Should we fear Artificial Intelligence?
Artificial Intelligence is not going to go ‘rogue’ and turn on humans, at least in the near future, but there are other very real issues raised by AI
A recent, relatively minor, spat between Mark Zuckerberg and Elon Musk erupted online over the dangers of Artificial Intelligence. To briefly recap, in a Facebook Live session a couple of weeks back, Zuckerberg railed against people who talk about Artificial Intelligence-related “doomsday scenarios”, clearly hinting at fellow Silicon Valley leader Musk. Musk replied by stating that Zuckerberg’s “understanding of the subject is pretty limited”.
While the exchange itself did not move beyond this, Zuckerberg and Musk personify broadly the two sides of an ongoing debate on the dangers of Artificial Intelligence, ironically brought back into popular consciousness by recent (mostly incorrect) reports that Facebook shut down an Artificial Intelligence programme after it invented its own language.
But what is the key takeaway of the debate for policymakers and non-billionaires? Should one fear Artificial Intelligence?
As with most things, the answer is both yes and no. Beginning with why one must not “fear” Artificial Intelligence, such systems are actually pretty dumb. The much vaunted AlphaGo, for instance, would find it impossible to pick out a cat from a data set of animal pictures, unless it was reprogrammed completely and made to forget how to play Go.
This is because even the most intelligent systems today have artificial specific intelligence, which means they can perform one task better than any human can, but only that one task. Any task that it is not specifically programmed for, howsoever simple it may seem to us, such a system would find impossible to undertake.
This is also not the sort of Artificial Intelligence Musk is talking about. His warnings pertain to a type known as artificial general intelligence, which is a system that has human-level intelligence, i.e., it can do multiple tasks as easily as a human can and can engage in a “thought” process that closely resembles humans. Such artificial general intelligence, however, has so far remained theoretical, and is possibly decades away from being developed in any concrete manner, if at all. Therefore, any fear of a super-intelligent system that can turn on humans in the near future is quite baseless.
This, however, does not mean that there is nothing to fear when it comes to Artificial Intelligence. There are three broad areas where one should fear the effects and consequences, if not the technology itself.
First, and most importantly, jobs. While the possible negative effect of Artificial Intelligence on jobs has been a trending topic recently, there has been no academic or policy consensus on what the exact effect will be. A May 2017 study by Lawrence Mishel of the Economic Policy Institute, for example, argues that in the past, automation did not have any negative effect on the job market, but actually increased the number of available jobs.
However, this study has also come under some valid criticism, not least because it does not account for differences in the nature of automation between the period of its study and now. There can be no doubt that at least some jobs will be negatively affected by Artificial Intelligence, but the nature of these jobs and the nature of the jobs that may replace them, if at all, is hazy at best. It is this lack of clarity that one must be wary of.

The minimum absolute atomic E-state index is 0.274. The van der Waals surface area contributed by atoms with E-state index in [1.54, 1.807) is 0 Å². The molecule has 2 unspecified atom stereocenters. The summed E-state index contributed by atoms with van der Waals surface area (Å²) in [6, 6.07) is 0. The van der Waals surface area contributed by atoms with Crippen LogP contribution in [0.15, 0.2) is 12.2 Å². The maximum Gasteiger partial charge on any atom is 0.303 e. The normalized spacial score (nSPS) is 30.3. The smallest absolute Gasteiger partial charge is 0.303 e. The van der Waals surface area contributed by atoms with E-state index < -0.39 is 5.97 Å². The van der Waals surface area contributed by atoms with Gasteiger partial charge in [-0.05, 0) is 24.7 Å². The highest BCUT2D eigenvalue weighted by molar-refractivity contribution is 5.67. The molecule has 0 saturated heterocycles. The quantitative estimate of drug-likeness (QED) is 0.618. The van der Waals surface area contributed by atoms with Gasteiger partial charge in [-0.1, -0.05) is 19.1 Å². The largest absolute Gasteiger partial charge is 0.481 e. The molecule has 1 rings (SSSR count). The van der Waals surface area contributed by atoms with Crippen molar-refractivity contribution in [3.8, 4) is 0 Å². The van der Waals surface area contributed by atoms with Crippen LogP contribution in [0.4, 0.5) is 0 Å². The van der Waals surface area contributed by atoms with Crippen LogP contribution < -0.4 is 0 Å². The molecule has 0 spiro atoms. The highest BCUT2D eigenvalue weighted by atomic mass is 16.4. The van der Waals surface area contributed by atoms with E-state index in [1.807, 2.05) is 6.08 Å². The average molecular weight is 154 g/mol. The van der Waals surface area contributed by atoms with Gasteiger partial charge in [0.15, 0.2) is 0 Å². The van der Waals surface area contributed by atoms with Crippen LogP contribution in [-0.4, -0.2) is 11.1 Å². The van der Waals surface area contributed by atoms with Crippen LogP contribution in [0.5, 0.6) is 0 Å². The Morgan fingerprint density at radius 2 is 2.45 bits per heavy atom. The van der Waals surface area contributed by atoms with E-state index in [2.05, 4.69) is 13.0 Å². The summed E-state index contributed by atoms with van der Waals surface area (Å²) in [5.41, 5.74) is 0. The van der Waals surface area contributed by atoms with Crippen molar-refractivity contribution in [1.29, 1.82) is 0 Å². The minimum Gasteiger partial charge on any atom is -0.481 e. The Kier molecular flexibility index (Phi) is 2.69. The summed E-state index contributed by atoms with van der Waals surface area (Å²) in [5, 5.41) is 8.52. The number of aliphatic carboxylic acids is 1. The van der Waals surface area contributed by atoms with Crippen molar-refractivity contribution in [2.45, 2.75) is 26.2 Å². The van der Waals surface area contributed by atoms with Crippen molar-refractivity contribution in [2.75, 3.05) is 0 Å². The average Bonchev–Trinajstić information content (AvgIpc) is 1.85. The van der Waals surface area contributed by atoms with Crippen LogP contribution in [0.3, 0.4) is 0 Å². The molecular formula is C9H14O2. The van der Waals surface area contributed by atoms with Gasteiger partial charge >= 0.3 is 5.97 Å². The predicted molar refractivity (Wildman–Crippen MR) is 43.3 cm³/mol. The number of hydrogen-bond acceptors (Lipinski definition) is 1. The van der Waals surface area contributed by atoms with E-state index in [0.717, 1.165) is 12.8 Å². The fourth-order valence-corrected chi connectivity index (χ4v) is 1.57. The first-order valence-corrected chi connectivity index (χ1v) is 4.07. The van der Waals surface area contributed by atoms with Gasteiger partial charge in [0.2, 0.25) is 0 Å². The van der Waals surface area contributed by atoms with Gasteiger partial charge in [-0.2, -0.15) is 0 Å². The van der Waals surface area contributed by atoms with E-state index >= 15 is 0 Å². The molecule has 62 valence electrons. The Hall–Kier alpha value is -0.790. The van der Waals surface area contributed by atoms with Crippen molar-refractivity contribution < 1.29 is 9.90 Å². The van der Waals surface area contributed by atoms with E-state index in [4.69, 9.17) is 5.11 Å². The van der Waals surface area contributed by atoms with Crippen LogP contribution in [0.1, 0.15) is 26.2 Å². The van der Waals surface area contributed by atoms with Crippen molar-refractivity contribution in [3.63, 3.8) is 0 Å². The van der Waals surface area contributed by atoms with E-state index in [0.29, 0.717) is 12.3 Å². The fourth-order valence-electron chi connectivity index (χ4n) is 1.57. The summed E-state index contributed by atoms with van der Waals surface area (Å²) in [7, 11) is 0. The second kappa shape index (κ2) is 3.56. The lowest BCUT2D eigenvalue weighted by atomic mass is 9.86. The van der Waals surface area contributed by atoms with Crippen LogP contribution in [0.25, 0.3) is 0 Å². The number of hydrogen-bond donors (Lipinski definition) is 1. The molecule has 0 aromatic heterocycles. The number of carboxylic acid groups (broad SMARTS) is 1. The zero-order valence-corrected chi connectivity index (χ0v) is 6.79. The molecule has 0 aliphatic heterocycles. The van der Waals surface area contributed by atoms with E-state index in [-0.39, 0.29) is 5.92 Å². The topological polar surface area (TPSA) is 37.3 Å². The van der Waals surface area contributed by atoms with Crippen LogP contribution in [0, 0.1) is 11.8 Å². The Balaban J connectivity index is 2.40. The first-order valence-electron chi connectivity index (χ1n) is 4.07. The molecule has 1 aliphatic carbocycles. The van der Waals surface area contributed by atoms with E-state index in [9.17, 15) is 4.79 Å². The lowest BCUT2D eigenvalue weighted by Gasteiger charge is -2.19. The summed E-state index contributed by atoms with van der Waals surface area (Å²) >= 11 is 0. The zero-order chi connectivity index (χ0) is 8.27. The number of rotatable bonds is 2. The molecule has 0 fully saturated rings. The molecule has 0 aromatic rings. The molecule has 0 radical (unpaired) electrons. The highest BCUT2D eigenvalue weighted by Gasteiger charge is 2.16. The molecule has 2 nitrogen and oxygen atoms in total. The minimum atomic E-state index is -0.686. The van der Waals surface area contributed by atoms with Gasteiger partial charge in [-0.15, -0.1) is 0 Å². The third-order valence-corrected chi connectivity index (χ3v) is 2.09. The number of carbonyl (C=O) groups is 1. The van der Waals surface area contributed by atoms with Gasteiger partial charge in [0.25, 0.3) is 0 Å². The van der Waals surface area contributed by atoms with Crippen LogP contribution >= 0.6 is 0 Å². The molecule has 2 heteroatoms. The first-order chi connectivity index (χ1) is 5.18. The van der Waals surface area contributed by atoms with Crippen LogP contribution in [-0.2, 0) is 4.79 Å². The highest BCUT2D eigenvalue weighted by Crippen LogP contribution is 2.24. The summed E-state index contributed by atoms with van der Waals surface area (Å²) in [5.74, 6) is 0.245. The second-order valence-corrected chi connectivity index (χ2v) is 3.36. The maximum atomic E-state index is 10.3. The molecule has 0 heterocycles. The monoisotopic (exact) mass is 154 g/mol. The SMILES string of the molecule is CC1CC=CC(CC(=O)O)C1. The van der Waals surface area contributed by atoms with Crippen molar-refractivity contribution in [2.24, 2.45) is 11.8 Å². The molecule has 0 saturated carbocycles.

Second, the use of Artificial Intelligence in weapons leading to ‘autonomous weapons’ raises a number of difficult questions in international law. Whether a machine that has been given the ability to make life and death decisions on the battlefield can adequately account for subjective principles of war such as proportionality and precaution is an issue that has been consistently taken up by civil society groups over the past few years. The underlying issue here is not that weaponized Artificial Intelligence would be smart, but that it would not be smart enough. The consequences of this have been deemed serious enough for the UN to begin deliberating on this issue in an official group of governmental experts forum this November.
Third, privacy and data security. It must be remembered that the entire Artificial Intelligence ecosystem is built on the availability of great amounts of data and enhancing efficiency requires continued availability of such data. Constant inputs and feedback loops are required to make Artificial Intelligence more intelligent.
This raises the question of where the required data comes from, and who owns and controls it. Facebook, Google, Amazon and others depend on the immense data generated by their users every day, and while the availability of this data may lead to better Artificial Intelligence, it also allows these companies, or anybody else who has access to the data, to piece together a very detailed picture of individual users, something which users themselves may not have knowingly consented to. The possible authoritarian implications of this, ranging from indiscriminate surveillance to predictive policing, can be seen in the recent plan released by China’s state council to make China an Artificial Intelligence superpower by 2030.
It is necessary to be open-eyed and clear-headed about the practical benefits and risks associated with the increasing prevalence of Artificial Intelligence. It is not going to go “rogue” and turn on humans (at least in the near future), and talk of such a theoretical existential risk must not blind policymakers, analysts, and academics to the very real issues raised by Artificial Intelligence.
R. Shashank Reddy is a research analyst with Carnegie India, New Delhi.